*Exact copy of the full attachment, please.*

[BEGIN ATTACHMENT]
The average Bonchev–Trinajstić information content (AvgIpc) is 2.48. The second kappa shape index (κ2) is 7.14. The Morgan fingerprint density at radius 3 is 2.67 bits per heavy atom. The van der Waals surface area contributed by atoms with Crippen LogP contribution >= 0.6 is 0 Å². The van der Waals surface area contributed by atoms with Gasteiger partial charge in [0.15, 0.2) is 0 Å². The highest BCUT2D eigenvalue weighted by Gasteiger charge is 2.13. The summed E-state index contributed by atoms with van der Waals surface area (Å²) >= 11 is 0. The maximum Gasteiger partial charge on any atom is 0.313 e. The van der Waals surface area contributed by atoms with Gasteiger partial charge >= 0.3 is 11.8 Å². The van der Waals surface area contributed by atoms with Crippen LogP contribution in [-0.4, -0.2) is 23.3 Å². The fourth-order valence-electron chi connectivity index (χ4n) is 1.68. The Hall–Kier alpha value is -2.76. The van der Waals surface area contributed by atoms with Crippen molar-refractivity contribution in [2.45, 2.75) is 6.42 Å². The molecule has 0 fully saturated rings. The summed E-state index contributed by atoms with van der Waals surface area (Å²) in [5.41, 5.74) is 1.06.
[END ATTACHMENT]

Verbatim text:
The average Bonchev–Trinajstić information content (AvgIpc) is 2.48. The second kappa shape index (κ2) is 7.14. The Morgan fingerprint density at radius 3 is 2.67 bits per heavy atom. The van der Waals surface area contributed by atoms with Crippen LogP contribution >= 0.6 is 0 Å². The van der Waals surface area contributed by atoms with Gasteiger partial charge in [0.15, 0.2) is 0 Å². The highest BCUT2D eigenvalue weighted by Gasteiger charge is 2.13. The summed E-state index contributed by atoms with van der Waals surface area (Å²) >= 11 is 0. The maximum Gasteiger partial charge on any atom is 0.313 e. The van der Waals surface area contributed by atoms with Gasteiger partial charge >= 0.3 is 11.8 Å². The van der Waals surface area contributed by atoms with Crippen LogP contribution in [-0.4, -0.2) is 23.3 Å². The fourth-order valence-electron chi connectivity index (χ4n) is 1.68. The Hall–Kier alpha value is -2.76. The van der Waals surface area contributed by atoms with Crippen molar-refractivity contribution in [2.45, 2.75) is 6.42 Å². The molecule has 0 fully saturated rings. The summed E-state index contributed by atoms with van der Waals surface area (Å²) in [5.41, 5.74) is 1.06.